Museum open online 24/7. 365 (or 366) days/year

Khachaturian’s Concerto-Rhapsody for Cello and Orchestra

Wall mural of Armenian composer Aram Khachaturian.

Wall mural of Armenian composer Aram Khachaturian. Image by Yerevantsi, CC BY-SA 4.0, via Wikimedia Commons.

Aram Khachaturian (1903-1978) is perhaps the most well-known Armenian composer outside of Armenia. He was also a conductor and studied the cello in his youth. Within Armenia, he is so famous that his face appears on a 50-dram banknote.

Khachaturian 50-dram banknote.

Khachaturian on a 50-Dram Banknote

Although acclaimed in Armenia and the former Soviet Union, Khachaturian is not considered to be the father of Armenian music – that title has been given to Vardaped Komitas (1869-1935). It is safe to say that Khachaturian took it upon himself to keep Komitas’s legacy alive. However, Khachaturian’s music for the stage is full of Soviet propaganda.

Khachaturian’s music is simple but profound. A typical Khachaturian melody will include one of two things: a repeated melodic fragment over a chromatic, descending bass line; or a sequenced melodic fragment over a bass pedal. Of course, this is an oversimplification. There is much more melodic development than this, in addition to colorful orchestration.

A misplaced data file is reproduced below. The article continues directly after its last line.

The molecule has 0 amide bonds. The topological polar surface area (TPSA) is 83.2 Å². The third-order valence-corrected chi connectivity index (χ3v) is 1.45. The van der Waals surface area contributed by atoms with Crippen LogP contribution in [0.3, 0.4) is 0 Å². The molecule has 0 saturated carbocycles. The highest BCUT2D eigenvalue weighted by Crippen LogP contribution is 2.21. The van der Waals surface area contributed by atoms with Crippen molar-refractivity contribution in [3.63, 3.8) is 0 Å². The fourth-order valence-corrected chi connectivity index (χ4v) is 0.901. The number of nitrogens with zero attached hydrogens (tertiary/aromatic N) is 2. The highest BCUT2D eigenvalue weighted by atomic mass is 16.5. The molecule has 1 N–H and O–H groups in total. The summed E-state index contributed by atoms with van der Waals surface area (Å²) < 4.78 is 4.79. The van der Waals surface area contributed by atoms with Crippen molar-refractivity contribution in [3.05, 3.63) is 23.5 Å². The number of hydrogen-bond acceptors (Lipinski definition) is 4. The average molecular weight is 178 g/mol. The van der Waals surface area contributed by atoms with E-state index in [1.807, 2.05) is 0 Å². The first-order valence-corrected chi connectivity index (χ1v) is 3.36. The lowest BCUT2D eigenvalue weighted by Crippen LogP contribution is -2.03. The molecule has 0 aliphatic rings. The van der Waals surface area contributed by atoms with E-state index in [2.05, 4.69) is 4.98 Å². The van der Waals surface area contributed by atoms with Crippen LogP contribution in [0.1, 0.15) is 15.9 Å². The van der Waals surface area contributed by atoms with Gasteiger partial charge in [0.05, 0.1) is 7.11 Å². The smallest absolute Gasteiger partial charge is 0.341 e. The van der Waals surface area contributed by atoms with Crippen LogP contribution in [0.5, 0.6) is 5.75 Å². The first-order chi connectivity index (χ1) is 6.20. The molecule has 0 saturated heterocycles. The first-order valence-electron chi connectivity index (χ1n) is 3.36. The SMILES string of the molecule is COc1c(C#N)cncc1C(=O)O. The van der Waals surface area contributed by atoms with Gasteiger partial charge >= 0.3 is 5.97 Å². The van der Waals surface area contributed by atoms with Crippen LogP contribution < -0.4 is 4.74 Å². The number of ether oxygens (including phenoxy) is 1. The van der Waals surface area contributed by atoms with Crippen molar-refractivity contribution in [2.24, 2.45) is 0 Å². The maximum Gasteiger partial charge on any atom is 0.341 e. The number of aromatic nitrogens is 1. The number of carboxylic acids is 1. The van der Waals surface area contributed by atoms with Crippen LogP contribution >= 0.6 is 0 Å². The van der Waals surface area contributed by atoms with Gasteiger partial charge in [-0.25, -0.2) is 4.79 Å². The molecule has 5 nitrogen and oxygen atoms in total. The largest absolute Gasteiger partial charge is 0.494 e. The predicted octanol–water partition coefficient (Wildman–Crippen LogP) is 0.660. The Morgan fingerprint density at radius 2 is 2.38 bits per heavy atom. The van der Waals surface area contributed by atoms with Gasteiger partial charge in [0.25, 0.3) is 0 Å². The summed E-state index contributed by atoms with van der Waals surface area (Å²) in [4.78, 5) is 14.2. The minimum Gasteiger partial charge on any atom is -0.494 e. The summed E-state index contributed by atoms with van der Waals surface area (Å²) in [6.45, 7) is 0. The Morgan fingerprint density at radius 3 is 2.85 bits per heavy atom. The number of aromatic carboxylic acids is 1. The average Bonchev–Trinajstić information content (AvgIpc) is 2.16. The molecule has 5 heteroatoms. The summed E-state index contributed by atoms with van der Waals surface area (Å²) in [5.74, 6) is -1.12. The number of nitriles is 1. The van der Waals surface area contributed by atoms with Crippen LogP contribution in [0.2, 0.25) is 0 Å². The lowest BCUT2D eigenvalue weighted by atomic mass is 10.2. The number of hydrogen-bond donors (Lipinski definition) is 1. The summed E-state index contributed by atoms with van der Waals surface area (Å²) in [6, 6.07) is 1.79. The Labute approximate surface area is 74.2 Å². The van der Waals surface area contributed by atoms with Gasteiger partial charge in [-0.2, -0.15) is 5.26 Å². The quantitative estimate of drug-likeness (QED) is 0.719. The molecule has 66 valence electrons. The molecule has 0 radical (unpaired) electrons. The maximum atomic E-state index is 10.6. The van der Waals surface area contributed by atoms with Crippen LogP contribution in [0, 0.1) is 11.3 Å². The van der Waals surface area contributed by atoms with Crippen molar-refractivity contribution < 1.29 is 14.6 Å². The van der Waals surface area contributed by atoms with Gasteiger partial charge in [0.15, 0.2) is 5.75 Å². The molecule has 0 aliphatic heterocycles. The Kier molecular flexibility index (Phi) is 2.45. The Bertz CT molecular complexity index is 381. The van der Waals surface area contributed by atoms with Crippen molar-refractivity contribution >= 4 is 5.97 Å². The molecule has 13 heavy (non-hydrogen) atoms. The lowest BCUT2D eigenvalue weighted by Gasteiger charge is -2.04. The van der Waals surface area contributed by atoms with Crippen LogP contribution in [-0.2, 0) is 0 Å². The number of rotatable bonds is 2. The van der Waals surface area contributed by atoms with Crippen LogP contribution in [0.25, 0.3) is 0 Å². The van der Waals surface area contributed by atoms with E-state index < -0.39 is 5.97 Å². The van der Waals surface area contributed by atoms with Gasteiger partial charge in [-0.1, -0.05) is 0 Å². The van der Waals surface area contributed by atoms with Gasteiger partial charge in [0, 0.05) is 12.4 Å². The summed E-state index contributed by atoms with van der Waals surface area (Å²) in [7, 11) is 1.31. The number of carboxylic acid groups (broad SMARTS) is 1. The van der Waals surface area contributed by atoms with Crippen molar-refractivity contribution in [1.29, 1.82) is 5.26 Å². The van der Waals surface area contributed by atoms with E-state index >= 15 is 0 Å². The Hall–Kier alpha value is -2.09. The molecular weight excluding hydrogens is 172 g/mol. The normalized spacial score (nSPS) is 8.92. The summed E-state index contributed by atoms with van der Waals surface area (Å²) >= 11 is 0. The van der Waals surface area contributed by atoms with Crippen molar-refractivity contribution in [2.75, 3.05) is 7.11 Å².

Expanding the Soviet Repertoire

One outstanding piece is Aram Khachaturian’s Concerto-Rhapsody (1963). Mstislav Rostropovich (1927-2007) seemed to have a magic touch when it came to putting commissioned cello pieces into the standard repertoire.

In the West, we can thank Rostropovich for pieces like Prokofiev’s Sinfonia Concertante and Cello Sonata, and Shostakovich’s Cello Concerto No. 1. However, in the countries of the former Soviet Union, pieces dedicated to Rostropovich are much more prevalent.

One Concerto-Rhapsody, Many Applications

Khachaturian’s Concerto-Rhapsody for cello and orchestra is part of a trilogy of works called “Concerto-Rhapsody.” There is a Concerto-Rhapsody for violin, one for cello, and one for piano. It is the same with the concerto genre.

Khachaturian was planning to write a triple concerto and a triple Concerto-Rhapsody to make each genre a tetralogy. This project never came to fruition.

All three of Khachaturian’s Concerto-Rhapsodies are in one movement but can be broken down into several sections. The Concerto-Rhapsody for cello is in six large sections.

The Cleveland Premiere by Yuriy Leonovich

I had the privilege of playing the first performance of Khachaturian’s Concerto-Rhapsody in Cleveland, OH, in March 2010. You may listen to it here in full as well as in individual sections, linked below.

Click here to listen to the individual sections of the Concerto-Rhapsody in a brief analysis.


Your Turn

What pieces would you like Dr. Leonovich to cover in his monthly articles? Let us know in the comments.

Author

Post a comment